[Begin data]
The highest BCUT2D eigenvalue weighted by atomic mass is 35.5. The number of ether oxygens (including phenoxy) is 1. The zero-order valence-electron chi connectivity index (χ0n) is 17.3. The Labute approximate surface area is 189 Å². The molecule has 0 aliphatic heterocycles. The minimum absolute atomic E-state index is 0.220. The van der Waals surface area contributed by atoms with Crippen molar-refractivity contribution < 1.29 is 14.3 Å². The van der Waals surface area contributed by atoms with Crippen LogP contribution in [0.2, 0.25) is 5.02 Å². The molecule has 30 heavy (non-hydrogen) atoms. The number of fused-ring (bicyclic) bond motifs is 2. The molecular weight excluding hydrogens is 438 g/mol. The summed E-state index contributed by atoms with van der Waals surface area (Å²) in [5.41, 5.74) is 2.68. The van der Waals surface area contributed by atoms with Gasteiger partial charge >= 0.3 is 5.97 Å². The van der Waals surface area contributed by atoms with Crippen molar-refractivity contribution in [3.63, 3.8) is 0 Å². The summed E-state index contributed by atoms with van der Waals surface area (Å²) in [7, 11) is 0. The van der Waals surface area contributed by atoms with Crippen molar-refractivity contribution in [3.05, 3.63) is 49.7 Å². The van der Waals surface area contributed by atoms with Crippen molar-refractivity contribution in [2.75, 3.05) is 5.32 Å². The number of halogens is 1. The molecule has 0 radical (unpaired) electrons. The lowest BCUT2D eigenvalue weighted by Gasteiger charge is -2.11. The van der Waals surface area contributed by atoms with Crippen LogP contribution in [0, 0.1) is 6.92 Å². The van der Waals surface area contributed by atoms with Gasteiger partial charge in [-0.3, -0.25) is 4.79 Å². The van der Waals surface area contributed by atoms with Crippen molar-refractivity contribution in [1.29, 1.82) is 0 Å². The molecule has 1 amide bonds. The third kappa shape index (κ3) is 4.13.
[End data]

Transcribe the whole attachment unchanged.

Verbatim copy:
The highest BCUT2D eigenvalue weighted by atomic mass is 35.5. The number of ether oxygens (including phenoxy) is 1. The zero-order valence-electron chi connectivity index (χ0n) is 17.3. The Labute approximate surface area is 189 Å². The molecule has 0 aliphatic heterocycles. The minimum absolute atomic E-state index is 0.220. The van der Waals surface area contributed by atoms with Crippen molar-refractivity contribution < 1.29 is 14.3 Å². The van der Waals surface area contributed by atoms with Crippen LogP contribution in [0.2, 0.25) is 5.02 Å². The molecule has 30 heavy (non-hydrogen) atoms. The number of fused-ring (bicyclic) bond motifs is 2. The molecular weight excluding hydrogens is 438 g/mol. The summed E-state index contributed by atoms with van der Waals surface area (Å²) in [5.41, 5.74) is 2.68. The van der Waals surface area contributed by atoms with Gasteiger partial charge >= 0.3 is 5.97 Å². The van der Waals surface area contributed by atoms with Crippen molar-refractivity contribution in [3.63, 3.8) is 0 Å². The summed E-state index contributed by atoms with van der Waals surface area (Å²) in [7, 11) is 0. The van der Waals surface area contributed by atoms with Crippen molar-refractivity contribution in [3.05, 3.63) is 49.7 Å². The van der Waals surface area contributed by atoms with Crippen molar-refractivity contribution in [2.75, 3.05) is 5.32 Å². The number of halogens is 1. The molecule has 0 radical (unpaired) electrons. The lowest BCUT2D eigenvalue weighted by Gasteiger charge is -2.11. The van der Waals surface area contributed by atoms with Crippen LogP contribution in [0, 0.1) is 6.92 Å². The van der Waals surface area contributed by atoms with Gasteiger partial charge in [-0.3, -0.25) is 4.79 Å². The van der Waals surface area contributed by atoms with Crippen molar-refractivity contribution in [1.29, 1.82) is 0 Å². The molecule has 1 amide bonds. The third kappa shape index (κ3) is 4.13.